No Matthews. No Thornton. No Robertson. No problem. Well, they didn’t make it look that easy. The Leafs were significantly helped by a strong outing from Freddie Andersen, who held the Oilers to two goals. The Leafs were certainly helped by Nylander, who was carrying the Leafs through the early part of the game, and setting up Jimmy Vesey for the goal that made tonight seem like winning was a real possibility.
Yes, the Leafs won, and with a 4-2-0 record, they appear to be on track for the season we want them to have. In reality, they have not made it look like they know what they are doing at any given in the season, and perhaps for a team that had a short camp and a number of a new faces, and now is plagued with injuries, expecting them to be dominant is too much to ask.
Tonight the Leafs depth was the most encouraging takeaway. The recently scolded Pierre Engvall didn’t look bad in his third line center role after being called out by Sheldon Keefe at the end of training camp. Adam Brooks picking up his first NHL goal was certainly memorable, but also well deserved and the newly minted 4C is putting in effort on every shift, and the Leafs will get every ounce of his abilities in the coming weeks. Barabanov is…well…adjusting. If one of the new faces tonight is going to be labelled as needing improvement it’s Barabanov, who is still adjusting to the increased speed and decreased ice in North America. He had a shift in the second period where he took a high hit to make a play, and then seemed to wake up and was a one man wrecking crew for the next thirty seconds. If the Leafs can tap into that play from Barabanov on a regular basis, the Leafs will have an ideal bottom six winger.
Tonight’s game also served as a reminder that Justin Holl is somehow the ideal shadow to Connor McDavid. And Holl has certainly been playing the best hockey of his life in the early games of this season, and has been the Leafs best defenseman in five of the six games, including tonight. We’ll give him a mulligan on the first game against Ottawa.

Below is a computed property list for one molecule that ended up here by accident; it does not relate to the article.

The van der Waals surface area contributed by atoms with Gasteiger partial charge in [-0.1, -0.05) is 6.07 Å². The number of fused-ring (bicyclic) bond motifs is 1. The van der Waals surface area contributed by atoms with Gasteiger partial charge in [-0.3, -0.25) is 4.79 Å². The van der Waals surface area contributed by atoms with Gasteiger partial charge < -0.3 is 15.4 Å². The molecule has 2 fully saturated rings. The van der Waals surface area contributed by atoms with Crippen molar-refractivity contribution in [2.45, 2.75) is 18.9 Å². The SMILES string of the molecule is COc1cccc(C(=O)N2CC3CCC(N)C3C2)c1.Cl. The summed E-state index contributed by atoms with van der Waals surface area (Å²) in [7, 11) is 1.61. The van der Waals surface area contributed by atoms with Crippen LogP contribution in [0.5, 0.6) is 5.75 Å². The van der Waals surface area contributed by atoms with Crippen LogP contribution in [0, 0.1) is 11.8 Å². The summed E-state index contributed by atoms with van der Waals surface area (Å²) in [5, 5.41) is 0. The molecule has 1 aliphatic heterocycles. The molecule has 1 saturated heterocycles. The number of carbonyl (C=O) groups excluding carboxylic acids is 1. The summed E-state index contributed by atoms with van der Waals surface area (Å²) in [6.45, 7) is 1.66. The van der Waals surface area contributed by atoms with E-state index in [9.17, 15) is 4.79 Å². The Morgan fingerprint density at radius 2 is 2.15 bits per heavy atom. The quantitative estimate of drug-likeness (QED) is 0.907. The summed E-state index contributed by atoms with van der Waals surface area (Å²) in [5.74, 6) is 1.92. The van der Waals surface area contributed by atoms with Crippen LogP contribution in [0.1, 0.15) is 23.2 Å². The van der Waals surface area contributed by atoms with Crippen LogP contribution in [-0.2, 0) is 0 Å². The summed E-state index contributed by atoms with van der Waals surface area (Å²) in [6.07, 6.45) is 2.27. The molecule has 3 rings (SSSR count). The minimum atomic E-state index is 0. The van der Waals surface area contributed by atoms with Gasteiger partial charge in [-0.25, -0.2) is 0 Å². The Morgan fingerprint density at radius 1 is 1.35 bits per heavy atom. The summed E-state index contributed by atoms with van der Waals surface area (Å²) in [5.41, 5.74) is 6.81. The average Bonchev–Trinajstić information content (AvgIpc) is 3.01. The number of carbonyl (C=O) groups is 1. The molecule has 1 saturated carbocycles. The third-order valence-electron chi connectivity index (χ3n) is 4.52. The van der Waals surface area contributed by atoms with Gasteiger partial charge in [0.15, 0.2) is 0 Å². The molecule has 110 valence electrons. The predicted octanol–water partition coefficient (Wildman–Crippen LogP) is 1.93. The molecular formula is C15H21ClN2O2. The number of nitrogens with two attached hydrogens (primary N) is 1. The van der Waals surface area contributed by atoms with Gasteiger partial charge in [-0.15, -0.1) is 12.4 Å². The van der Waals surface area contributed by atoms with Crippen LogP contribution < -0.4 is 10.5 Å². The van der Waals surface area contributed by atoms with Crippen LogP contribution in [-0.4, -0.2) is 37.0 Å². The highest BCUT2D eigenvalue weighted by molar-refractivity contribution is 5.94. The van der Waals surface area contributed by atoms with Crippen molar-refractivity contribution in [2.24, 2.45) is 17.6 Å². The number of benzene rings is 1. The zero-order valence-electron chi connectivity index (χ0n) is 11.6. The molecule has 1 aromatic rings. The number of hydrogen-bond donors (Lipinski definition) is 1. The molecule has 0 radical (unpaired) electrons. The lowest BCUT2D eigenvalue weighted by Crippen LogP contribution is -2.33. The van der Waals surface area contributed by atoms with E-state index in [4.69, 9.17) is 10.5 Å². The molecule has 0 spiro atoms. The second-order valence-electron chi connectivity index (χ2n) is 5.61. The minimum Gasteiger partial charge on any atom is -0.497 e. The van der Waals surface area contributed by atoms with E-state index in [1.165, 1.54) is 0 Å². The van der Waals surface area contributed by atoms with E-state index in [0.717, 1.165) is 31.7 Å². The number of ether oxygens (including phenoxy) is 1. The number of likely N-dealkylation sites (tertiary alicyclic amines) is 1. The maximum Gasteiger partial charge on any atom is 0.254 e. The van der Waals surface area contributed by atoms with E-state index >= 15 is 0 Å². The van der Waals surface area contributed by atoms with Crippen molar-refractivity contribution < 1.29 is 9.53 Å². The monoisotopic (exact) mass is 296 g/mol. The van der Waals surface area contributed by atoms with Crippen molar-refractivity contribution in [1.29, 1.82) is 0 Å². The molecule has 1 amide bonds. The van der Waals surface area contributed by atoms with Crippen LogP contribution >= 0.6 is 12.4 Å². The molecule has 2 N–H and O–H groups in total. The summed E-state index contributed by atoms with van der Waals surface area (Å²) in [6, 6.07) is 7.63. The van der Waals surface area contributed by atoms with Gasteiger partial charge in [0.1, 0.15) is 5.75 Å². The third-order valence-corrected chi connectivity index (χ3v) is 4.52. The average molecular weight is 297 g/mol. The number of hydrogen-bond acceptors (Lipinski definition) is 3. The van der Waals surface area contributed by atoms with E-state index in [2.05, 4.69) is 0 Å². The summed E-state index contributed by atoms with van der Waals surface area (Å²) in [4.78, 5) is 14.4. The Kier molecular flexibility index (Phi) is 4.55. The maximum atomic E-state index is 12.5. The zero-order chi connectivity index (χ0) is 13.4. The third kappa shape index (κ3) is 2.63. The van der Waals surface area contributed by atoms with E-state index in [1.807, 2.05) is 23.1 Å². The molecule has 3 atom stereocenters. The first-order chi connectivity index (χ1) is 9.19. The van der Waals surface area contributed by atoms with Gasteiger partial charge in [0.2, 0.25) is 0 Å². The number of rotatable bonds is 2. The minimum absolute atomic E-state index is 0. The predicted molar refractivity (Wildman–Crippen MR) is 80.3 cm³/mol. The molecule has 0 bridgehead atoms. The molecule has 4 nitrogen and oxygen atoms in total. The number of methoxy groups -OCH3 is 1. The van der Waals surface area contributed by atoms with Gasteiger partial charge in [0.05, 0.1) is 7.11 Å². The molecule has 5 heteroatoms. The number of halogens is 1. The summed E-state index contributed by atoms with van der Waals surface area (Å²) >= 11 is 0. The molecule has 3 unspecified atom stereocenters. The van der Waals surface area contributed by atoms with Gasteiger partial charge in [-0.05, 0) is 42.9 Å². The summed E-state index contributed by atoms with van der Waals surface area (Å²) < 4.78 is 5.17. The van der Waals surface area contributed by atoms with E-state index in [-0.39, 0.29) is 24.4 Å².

While we’re singing praises, John Tavares has certainly earned some as well, as he’s come back this year as the player the Leafs need him to be, and he’s bringing the Leafs powerplay back on track after a rough 2019-20. Since Marner is leading the league in scoring, perhaps it’s important to say there isn’t a whole lot more that can be asked of him at the moment either.
In short, even though the Leafs are not making the wins look easy, it’s hard to find someone to throw under the bus, at least not consistently.
With a rare Saturday night off tomorrow, the Leafs will begin to make their way to Alberta. First stopping in Calgary for a couple of games before renewing their season series against Edmonton in The Ice District. The fact that we’ll probably see Matthews return to lineup somewhere in that stretch is encouraging, and perhaps a series against his old team is what T.J. Brodie needs as well to begin playing his best hockey.
Tonight was another example, along with the opening night win against Montreal, that proves the Leafs will hang in games a bit more than they’ve done in the past, and not immediately shut down with things are tough. Unfortunately they also have a couple of losses that show they aren’t yet doing that consistently, but we’ll count the consistent defeatist attitude being gone as a win here.